Monday, October 16, 2006

Dealing with failure

An important sub-area of Computer Science is fault tolerance. In a nutshell, fault tolerance is the ability of a system to continue to function in spite of a failure of one or more of its components. A system that can continue to work even if many parts fail in unexpected ways is said to be more fault tolerant than one that does not.

It seems to me that one of the unheralded problems with the Diebold system, and with DREs in general is that it is extremely fault in-tolerant. Consider a few simple examples from the September 12 Maryland primary:

  • In Prince George's County memory cards were accidentally left in the voting machines, causing votes not to be counted initially, and at the very least losing track of the chain of custody of those votes.
  • In Montgomery county, and in at least one precinct in Baltimore county, smartcards were not delivered to the precincts, causing long lines and people leaving the polls without voting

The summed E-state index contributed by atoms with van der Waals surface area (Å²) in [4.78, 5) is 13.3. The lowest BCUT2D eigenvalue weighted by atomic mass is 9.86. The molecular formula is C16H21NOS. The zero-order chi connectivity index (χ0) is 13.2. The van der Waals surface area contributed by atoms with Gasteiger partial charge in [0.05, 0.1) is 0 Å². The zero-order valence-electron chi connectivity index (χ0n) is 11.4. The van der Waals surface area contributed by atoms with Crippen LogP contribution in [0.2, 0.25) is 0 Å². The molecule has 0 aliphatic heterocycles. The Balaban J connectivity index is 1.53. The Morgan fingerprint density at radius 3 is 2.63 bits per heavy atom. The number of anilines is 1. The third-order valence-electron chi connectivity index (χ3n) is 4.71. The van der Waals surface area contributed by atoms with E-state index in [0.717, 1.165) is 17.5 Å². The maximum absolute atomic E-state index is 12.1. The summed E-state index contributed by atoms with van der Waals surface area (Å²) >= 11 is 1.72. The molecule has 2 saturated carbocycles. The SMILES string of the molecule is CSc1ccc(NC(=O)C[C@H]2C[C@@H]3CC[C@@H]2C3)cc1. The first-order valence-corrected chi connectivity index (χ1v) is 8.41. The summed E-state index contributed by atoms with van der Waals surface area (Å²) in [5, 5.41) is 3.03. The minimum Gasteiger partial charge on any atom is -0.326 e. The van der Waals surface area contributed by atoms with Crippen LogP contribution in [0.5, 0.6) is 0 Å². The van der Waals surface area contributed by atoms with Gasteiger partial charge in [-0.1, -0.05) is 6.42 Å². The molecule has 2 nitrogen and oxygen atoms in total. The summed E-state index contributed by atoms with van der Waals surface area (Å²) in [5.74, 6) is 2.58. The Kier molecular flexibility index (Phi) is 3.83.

• The removal and reinsertion of a memory card in a Montgomery County precinct caused the voting machine not to tally votes on the memory card. The votes had to be recovered by Diebold off the internal flash memory in the machines, once again losing track of the chain of custody of those votes.
  • A dead power jack in my own precinct almost caused all the voting machines to run out of power and fail

DREs are highly vulnerable to power outages, software bugs, poll worker errors, hardware failures, and the list goes on. It is very difficult to anticipate how/when the system will experience a small failure, and the system is not fault tolerant, as previous experience has shown.

The reason that I advocate paper ballots is that while a paper based system is not going to be perfect, it will be much more fault tolerant than a fully automated DRE-based system. And on Election Day, we only have one chance to get it right. We need fault tolerance.